Home – Blog – Dick and Jane: “Dick and Jane” Mediation by Justin O’Dell
December 30, 2015 —
As we continue to look at Dick and Jane and the topic of divorce, we have moved through a temporary hearing, looked at their discovery issues and we are now headed for a showdown. Prior to a final trial in the case, the parties will be required to attend mediation in an effort to resolve the case.
Mediation is not the same as arbitration, though the two are frequently confused. Arbitration is where the parties agree to submit the case (or parts of the case) to a binding decision by a third party that they have chosen or whom has been appointed. Arbitration is an option for resolving a divorce, particularly in instances where the parties wish to maintain privacy and/or would like someone with unique experience or expertise to consider all or part of the case. Mediation, on the other hand, is a settlement conference that may or may not result in an agreement. Either party is free to terminate mediation at any time and for any reason. Neither party can be compelled or forced to agree to anything at mediation.
Despite being non-binding, mediation is overwhelmingly successful at getting cases resolved. Cobb County’s Office of Dispute Resolution generally reports an annual settlement rate of 60 – 75% in domestic relations cases. The actual settlement rate attributable to mediation is likely higher as a number of cases settle in the days leading up to mediation or settle after mediation due to the progress made in that setting.
Mediation begins with the selection or appointment of a “neutral” or mediator who will facilitate the process. Mediators in domestic cases are usually, but are not required to be, lawyers. Many mediators are retired Judges from the Superior Court who bring with them years of experience in trying and deciding domestic cases. Mediators receive initial training through the Georgia Office of Dispute Resolution and also have to maintain annual continuing education requirements.
The selection of a mediator is essential to the mediation process. Dick and Jane won’t likely know anything about the mediator and his/her mediation style. The lawyers for each will have a memory bank upon which to draw and will likely have conversations about possible mediators. Some mediators have a laid back, facilitative style whereby they are able to pass settlement offers between parties and massage each party toward the other party’s viewpoint. Other mediators respond well to emotional outbursts and have a “counselor” type approach and are able to listen and provide sympathetic ear toward the hurt, anger or frustration being displayed, while also encouraging the party to let that emotion drop and keep the process moving. Lastly, some mediators are the more forceful “suck it up and get over yourself” type, who can provide each party with an effective dose of what the unsympathetic reaction of a Judge is likely to be.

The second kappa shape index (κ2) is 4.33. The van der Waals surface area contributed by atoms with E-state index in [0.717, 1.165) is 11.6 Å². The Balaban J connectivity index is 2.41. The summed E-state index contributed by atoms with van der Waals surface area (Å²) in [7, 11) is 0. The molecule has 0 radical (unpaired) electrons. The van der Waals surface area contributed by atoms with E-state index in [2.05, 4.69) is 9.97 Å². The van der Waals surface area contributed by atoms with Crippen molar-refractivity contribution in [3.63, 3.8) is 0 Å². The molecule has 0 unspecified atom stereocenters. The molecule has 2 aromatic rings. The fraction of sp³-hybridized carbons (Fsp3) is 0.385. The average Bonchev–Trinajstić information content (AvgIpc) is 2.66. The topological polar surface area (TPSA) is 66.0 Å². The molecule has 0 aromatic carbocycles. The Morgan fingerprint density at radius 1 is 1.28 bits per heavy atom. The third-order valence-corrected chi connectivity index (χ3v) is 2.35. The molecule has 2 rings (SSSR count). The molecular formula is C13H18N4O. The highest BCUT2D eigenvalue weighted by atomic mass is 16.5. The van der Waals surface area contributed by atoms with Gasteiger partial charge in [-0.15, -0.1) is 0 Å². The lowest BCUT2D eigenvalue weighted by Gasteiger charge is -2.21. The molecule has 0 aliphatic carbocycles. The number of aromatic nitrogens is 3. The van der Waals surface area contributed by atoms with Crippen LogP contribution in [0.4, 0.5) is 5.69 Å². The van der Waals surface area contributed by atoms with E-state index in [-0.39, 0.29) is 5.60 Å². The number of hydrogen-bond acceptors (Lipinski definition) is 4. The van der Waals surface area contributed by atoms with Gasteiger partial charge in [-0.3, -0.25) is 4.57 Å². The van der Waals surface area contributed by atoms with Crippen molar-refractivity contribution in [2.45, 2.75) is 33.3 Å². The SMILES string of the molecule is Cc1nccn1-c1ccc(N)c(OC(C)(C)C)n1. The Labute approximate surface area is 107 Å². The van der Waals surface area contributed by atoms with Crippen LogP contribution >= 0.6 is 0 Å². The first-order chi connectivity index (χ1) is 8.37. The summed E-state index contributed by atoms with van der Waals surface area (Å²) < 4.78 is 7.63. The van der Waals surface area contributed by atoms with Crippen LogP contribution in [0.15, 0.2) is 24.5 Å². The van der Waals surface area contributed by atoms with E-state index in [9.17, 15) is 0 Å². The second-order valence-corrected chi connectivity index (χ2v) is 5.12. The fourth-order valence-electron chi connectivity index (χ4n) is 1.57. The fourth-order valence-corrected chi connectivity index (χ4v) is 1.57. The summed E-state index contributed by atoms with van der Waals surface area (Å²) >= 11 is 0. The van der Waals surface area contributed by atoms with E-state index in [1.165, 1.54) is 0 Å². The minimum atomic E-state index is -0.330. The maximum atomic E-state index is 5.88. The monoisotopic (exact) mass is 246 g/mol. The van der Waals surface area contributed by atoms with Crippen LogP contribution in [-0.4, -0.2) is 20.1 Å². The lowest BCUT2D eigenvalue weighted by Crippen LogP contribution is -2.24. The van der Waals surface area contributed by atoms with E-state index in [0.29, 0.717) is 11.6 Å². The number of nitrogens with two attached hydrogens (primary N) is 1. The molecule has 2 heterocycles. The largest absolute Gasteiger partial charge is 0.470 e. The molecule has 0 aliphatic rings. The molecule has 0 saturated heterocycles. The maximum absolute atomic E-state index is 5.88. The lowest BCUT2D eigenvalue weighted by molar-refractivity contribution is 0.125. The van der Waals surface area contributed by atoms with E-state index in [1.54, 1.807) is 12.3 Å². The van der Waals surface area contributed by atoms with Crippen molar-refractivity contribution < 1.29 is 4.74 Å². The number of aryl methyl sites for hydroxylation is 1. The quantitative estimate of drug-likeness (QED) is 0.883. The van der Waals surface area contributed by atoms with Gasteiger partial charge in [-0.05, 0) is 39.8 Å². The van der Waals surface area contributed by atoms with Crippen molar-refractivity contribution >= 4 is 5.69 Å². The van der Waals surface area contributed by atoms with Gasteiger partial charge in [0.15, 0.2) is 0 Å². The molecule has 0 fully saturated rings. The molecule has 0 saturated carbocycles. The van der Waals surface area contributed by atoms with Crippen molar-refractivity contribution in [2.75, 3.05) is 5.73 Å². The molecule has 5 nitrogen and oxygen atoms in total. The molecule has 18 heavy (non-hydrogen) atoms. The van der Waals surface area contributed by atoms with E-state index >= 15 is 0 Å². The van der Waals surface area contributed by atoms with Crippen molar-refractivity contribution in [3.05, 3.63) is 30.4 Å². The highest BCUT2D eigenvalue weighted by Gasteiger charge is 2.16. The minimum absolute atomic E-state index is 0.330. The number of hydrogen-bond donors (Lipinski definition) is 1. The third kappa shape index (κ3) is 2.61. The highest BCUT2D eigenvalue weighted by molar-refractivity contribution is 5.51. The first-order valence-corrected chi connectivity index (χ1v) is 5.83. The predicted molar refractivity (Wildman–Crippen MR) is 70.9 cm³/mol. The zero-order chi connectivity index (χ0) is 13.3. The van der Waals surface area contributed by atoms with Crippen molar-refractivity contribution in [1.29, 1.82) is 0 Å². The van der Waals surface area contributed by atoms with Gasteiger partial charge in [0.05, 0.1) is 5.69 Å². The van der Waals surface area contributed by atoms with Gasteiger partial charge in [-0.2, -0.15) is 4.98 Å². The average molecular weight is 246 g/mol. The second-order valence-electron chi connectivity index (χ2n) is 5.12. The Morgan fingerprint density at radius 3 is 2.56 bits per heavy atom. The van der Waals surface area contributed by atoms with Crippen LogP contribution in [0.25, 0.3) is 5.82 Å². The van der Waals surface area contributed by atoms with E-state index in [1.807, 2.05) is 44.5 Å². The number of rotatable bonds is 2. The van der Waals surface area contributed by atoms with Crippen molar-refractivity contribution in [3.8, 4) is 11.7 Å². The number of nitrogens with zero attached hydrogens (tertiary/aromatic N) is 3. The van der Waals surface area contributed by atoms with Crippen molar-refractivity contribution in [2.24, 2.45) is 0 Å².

Mediation will generally start in a group session. The mediator will review the mediation process, the rules and the role of the mediator. The parties and lawyers are all asked to sign an agreement indicating that they have read and understand the rules of mediation. Most important among the mediation rules is confidentiality. In order for settlement conferences to be productive, both sides must be comfortable making compromises. If a party felt that a compromise could be admitted in Court, the process would break down quickly. For that reason, any admission or compromise or settlement proposal made in mediation is confidential and not available for use in Court.
Some mediators allow for each side to make a general statement in the group session of the issues to be resolved. However, this process can be detrimental to the mediation atmosphere. Often times, the lawyer or the party will become accusatory and argumentative regarding their position on the issue. For this reason, many mediators and lawyers prefer to skip the overview portion of the joint session and move immediately to the caucus portion.
During caucus, the mediator meets with each party and his/her lawyer privately. In that meeting, the mediator wants to know three pieces of critical information:
1) What are the issues to be decided? (i.e. alimony, custody, child support, specific property division)
2) What is that party’s position on each of the foregoing?
3) What are going to be the stickiest issues or possible barriers to getting a deal done today?
Of the foregoing, the third item is critical to success. There are some barriers and issues which will torpedo a mediation faster than others. Some issues cannot, by their nature, be compromised. For example, if the issue being determined is related to custody and the Mother truly believes that the Father is abusing the child and wants no visitation or strictly supervised visitation, but the Father adamantly denies the abuse and wishes to have extended visitation, it will be difficult to compromise the relative positions. Alternatively, the parties may not have values on property or business interests completed. The parties may be unwilling or unable to approximate values and cannot productively mediate the case.
It is essential that each party arrive to mediation prepared to settle, but also prepared in general. Mediation, even if unsuccessful, can be treated as a dry run for trial and used to gain insight into the positions of the other party and to glean a reaction from a neutral third party.